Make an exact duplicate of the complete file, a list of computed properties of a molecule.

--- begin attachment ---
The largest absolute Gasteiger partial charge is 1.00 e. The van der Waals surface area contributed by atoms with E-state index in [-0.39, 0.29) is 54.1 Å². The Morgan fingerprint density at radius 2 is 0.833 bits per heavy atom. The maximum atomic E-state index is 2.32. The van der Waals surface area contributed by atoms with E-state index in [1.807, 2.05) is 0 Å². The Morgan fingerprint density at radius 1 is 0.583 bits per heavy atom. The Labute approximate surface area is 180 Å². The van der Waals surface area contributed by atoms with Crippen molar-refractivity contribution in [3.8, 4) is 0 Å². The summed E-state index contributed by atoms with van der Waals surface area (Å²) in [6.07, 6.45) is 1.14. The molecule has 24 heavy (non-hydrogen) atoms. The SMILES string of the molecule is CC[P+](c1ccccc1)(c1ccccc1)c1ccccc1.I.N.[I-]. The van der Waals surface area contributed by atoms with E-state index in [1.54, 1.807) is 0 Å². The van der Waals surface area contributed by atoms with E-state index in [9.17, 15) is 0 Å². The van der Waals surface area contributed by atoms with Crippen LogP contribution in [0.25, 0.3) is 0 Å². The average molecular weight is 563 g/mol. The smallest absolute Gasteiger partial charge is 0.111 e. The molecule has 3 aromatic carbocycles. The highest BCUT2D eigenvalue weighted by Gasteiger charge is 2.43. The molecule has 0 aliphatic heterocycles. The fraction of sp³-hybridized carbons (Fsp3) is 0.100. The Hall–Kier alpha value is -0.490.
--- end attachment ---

The largest absolute Gasteiger partial charge is 1.00 e. The van der Waals surface area contributed by atoms with E-state index in [-0.39, 0.29) is 54.1 Å². The Morgan fingerprint density at radius 2 is 0.833 bits per heavy atom. The maximum atomic E-state index is 2.32. The van der Waals surface area contributed by atoms with E-state index in [1.807, 2.05) is 0 Å². The Morgan fingerprint density at radius 1 is 0.583 bits per heavy atom. The Labute approximate surface area is 180 Å². The van der Waals surface area contributed by atoms with Crippen molar-refractivity contribution in [3.8, 4) is 0 Å². The summed E-state index contributed by atoms with van der Waals surface area (Å²) in [6.07, 6.45) is 1.14. The molecule has 24 heavy (non-hydrogen) atoms. The SMILES string of the molecule is CC[P+](c1ccccc1)(c1ccccc1)c1ccccc1.I.N.[I-]. The van der Waals surface area contributed by atoms with E-state index in [1.54, 1.807) is 0 Å². The van der Waals surface area contributed by atoms with E-state index in [9.17, 15) is 0 Å². The van der Waals surface area contributed by atoms with Crippen LogP contribution in [0.25, 0.3) is 0 Å². The average molecular weight is 563 g/mol. The smallest absolute Gasteiger partial charge is 0.111 e. The molecule has 3 aromatic carbocycles. The highest BCUT2D eigenvalue weighted by Gasteiger charge is 2.43. The molecule has 0 aliphatic heterocycles. The fraction of sp³-hybridized carbons (Fsp3) is 0.100. The Hall–Kier alpha value is -0.490.